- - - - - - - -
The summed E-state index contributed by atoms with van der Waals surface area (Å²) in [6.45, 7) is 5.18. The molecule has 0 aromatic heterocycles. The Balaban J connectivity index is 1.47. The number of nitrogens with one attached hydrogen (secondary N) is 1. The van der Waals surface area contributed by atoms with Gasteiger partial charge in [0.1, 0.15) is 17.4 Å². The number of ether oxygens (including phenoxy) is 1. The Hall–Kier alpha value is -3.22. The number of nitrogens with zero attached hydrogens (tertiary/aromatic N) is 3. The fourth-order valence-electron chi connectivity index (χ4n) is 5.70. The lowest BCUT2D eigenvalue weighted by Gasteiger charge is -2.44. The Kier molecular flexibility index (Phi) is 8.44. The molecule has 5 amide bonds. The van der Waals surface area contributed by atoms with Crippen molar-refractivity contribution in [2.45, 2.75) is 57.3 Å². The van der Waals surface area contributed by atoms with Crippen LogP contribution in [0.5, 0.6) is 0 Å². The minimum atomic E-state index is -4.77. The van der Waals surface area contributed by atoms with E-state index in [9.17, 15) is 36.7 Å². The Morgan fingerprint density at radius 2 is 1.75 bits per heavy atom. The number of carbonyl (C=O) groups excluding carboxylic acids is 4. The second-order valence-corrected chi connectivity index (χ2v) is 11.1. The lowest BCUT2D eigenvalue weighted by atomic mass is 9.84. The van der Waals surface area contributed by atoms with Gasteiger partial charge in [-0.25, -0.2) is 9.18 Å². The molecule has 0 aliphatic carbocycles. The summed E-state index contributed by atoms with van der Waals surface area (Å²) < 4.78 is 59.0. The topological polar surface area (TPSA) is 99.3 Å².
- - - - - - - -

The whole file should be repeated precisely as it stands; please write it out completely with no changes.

The summed E-state index contributed by atoms with van der Waals surface area (Å²) in [6.45, 7) is 5.18. The molecule has 0 aromatic heterocycles. The Balaban J connectivity index is 1.47. The number of nitrogens with one attached hydrogen (secondary N) is 1. The van der Waals surface area contributed by atoms with Gasteiger partial charge in [0.1, 0.15) is 17.4 Å². The number of ether oxygens (including phenoxy) is 1. The Hall–Kier alpha value is -3.22. The number of nitrogens with zero attached hydrogens (tertiary/aromatic N) is 3. The fourth-order valence-electron chi connectivity index (χ4n) is 5.70. The lowest BCUT2D eigenvalue weighted by Gasteiger charge is -2.44. The Kier molecular flexibility index (Phi) is 8.44. The molecule has 5 amide bonds. The van der Waals surface area contributed by atoms with Crippen molar-refractivity contribution in [2.45, 2.75) is 57.3 Å². The van der Waals surface area contributed by atoms with Crippen LogP contribution in [0.5, 0.6) is 0 Å². The minimum atomic E-state index is -4.77. The van der Waals surface area contributed by atoms with E-state index in [9.17, 15) is 36.7 Å². The Morgan fingerprint density at radius 2 is 1.75 bits per heavy atom. The number of carbonyl (C=O) groups excluding carboxylic acids is 4. The second-order valence-corrected chi connectivity index (χ2v) is 11.1. The lowest BCUT2D eigenvalue weighted by atomic mass is 9.84. The van der Waals surface area contributed by atoms with Gasteiger partial charge in [-0.25, -0.2) is 9.18 Å². The molecule has 0 aliphatic carbocycles. The summed E-state index contributed by atoms with van der Waals surface area (Å²) < 4.78 is 59.0. The topological polar surface area (TPSA) is 99.3 Å².